Erich Fromm On The Central Challenge Of Cultivating Meaningful Relationships With Customers

What Is The Central Challenge Of Building Meaningful & Profitable Relationships With Customers? Is this challenge about opening up 24/7 access to your business through any and all channels?  Is it about coming up with new products and services that attract customers like bright lights attract moths at night-time?  Is it about taking out costly, unpredictable, unreliable human beings and replacing them with technology?  Is it about collecting and mining all the data you can get your hands on to generate insight to customers and entice them with the right offer, at the right time, through the right communication channel?  Is it about redesigning processes and gluing up all the interaction channels so that the customer experience across the customer journey is an effortless one?

Perhaps. Or maybe this is simply thinking inside the existing way of showing up and travelling in the world.  What way am I referring to? The technological way. What kind of way is that?  It is the way that refers to human beings as human resources. It is the way that refers to customers as assets. It is the way that thinks that listening to the voice of the customer is the same as reading statistics and text which summarises and details the survey responses coming in from some customers. It is the way that seeks to replace human beings and human to human conversations with automated interfaces and self-service…..

I invite you to listen to the speaking of Erich Fromm written in the 1940s (bolding mine):

The insignificance of the individual in our era concerns not only his role as a business man, employee, or manual labourer, but also his role as a customer. A drastic change has occurred in the role of the customer in the last decades. The customer who went into a retail store owned by an independent business man was sure to get personal attention: his individual purchase was important to the owner of the store; he was received like somebody who mattered, his wishes were studied; the very act of buying gave him a feeling of importance and dignity.

How different is the relationship of the customer to a department store. He is impressed by the vastness of the building, the number of employees, the profusion of commodities displayed; all that makes him feel small and unimportant by comparison. As an individual he is of no importance to the department store. He is important as “a customer”; the store does not want to lose him, because this would indicate that there is something wrong and it might mean that the store would lose other customers. As an abstract customer he is important; as a concrete customer he is utterly unimportant. There is nobody who is glad about his coming, nobody who is particularly concerned about his wishes.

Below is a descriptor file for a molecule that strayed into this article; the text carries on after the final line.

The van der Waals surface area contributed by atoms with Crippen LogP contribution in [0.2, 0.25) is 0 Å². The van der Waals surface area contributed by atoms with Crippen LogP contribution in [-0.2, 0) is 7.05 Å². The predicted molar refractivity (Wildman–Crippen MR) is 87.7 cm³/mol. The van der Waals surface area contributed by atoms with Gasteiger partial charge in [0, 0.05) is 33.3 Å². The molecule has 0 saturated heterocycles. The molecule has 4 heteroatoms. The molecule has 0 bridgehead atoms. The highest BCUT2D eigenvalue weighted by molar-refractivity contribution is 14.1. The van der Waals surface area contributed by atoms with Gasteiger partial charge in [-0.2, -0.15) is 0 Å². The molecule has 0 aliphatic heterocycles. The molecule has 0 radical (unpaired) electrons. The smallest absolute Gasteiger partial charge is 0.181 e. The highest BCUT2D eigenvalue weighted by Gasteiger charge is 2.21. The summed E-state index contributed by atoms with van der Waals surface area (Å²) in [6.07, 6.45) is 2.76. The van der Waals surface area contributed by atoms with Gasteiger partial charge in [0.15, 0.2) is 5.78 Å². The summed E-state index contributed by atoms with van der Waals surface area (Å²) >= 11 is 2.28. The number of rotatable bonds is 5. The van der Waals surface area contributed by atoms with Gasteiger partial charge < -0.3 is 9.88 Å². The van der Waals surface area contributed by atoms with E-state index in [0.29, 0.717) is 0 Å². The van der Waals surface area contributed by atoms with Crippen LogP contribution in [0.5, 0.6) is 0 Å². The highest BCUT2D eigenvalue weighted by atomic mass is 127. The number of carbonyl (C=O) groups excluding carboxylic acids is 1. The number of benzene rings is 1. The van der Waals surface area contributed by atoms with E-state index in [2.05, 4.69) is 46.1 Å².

– Erich Fromm, The Fear Of Freedom

It occurs to me that many (if not most) organisations struggle to cultivate meaningful-profitable relationships with customers despite spending significant sums on the likes of customer analytics, CRM, marketing automation, and VoC. Why?  My experience of the last 15 years working in the Customer space is that action has been at the abstract level of customer and customers. And almost nobody has paid attention to the experience of the concrete flesh and blood customer as a human being.  As such technology has been used to remove rather than enhance what little was left of the human to human relating.  Technology can do many useful things including increasing access and reducing effort. What it cannot do well is this: create, enliven, enrich human relating.

What I Took Away From CXDay In London, UK

CXDay organised by the CXPA took place yesterday. At the invitation of Marco Rodrigues, I found myself at the CXDay event taking place in London. Here is what I took away from that event:

The terms customer-centric, Customer Experience, and innovation are empty. They are so empty that each person can fill them up whatever meaning they wish. And they do. Then the debates occur as to what customer-centric means, what customer experience is and is not, what counts as innovation or not. Some academics see an opportunity here: to define Customer Experience as a set of capabilities backed by empirical data and thus put in a place an established framework for assessing Customer Experience maturity and benchmarking.